January 28, 2016
There are three reported cases in New York City
NEW YORK—Deputy Mayor Dr. Herminia Palacio and Health Commissioner Dr. Mary T. Bassett today provided an update on the City’s response to Zika Virus, detailing several steps the Health Department taking to protect New Yorkers. Three individuals with Zika virus have been identified in New York City, including one pregnant woman. All of the patients are adults who were infected while traveling in affected areas outside New York, and none are experiencing severe complications.
Mosquitoes are not active during cold weather months. At this time, no risk of acquiring Zika virus exists in New York City. The mosquito responsible for transmission in impacted areas in Latin America is the Aedes aegypti, which is a mosquito species not found in New York City.
“Though mosquitoes are not currently active in New York City, we have already started a comprehensive response to Zika virus,” said Deputy Mayor for Health and Human Services Dr. Herminia Palacio. “We want to ensure all New Yorkers traveling to warmer climates are taking preventive measures, and we are prepared as mosquito season approaches.”
“During the winter months many New Yorkers travel to areas of the globe where Zika Virus is currently circulating, and we strongly recommend that any pregnant women delay travel to the areas affected by the virus, and we urge any pregnant women returning from these areas to speak with their physician,” said Health Commissioner Dr. Mary T. Bassett.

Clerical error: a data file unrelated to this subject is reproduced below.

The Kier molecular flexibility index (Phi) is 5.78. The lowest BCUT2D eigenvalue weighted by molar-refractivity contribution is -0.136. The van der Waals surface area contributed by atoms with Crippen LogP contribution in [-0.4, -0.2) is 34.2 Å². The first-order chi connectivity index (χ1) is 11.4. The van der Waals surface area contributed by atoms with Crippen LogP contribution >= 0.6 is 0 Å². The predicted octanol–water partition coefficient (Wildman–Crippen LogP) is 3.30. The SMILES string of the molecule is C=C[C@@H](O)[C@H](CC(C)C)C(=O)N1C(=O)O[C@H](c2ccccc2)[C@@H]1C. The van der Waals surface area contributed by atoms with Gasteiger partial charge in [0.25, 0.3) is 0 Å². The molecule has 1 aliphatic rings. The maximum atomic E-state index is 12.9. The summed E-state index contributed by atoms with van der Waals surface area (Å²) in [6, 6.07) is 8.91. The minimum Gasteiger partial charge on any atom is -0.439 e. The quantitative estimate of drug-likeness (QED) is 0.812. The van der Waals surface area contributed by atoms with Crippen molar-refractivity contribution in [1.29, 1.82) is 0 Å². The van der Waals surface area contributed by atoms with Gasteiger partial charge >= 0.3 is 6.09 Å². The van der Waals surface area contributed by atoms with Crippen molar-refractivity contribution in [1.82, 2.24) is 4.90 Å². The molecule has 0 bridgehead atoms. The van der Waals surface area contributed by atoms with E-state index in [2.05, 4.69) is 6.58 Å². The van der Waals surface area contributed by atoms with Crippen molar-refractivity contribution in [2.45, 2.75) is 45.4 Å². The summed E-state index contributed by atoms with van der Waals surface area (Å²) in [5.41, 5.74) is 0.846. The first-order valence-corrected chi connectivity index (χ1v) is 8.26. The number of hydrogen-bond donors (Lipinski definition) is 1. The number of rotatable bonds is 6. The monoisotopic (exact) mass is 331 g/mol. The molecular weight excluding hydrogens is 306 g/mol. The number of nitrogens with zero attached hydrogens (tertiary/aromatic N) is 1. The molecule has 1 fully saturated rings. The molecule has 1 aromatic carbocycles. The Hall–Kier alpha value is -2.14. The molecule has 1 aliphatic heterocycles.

Steps the Health Department is taking to protect New Yorkers include:
Steps the Health Department has already taken:
Zika is a virus spread to people through bites of infected mosquitoes. About 1 in 5 people who are infected become sick. For the people who become sick, the most common symptoms are fever, rash, joint paint and conjunctivitis (red eyes). Symptoms begin two to 12 days after being bitten by an infected mosquito. Symptoms tend to be mild and last for a week. Most people fully recover and do not need to be hospitalized. However, several months following the outbreak of Zika in Brazil, a large increase in the number of babies born with a congenital birth defect called microcephaly was observed. Microcephaly describes a baby or child with a smaller than normal head.
New Yorkers traveling to countries impacted by this disease are potentially at risk. Pregnant women should consider delaying travel to affected countries until more information is gathered. Pregnant women who have recently traveled to effected countries should consult with their doctor.
New Yorkers traveling to warmer climate countries where transmission of Zika virus in ongoing should take preventative measures to avoid mosquito bites, such as: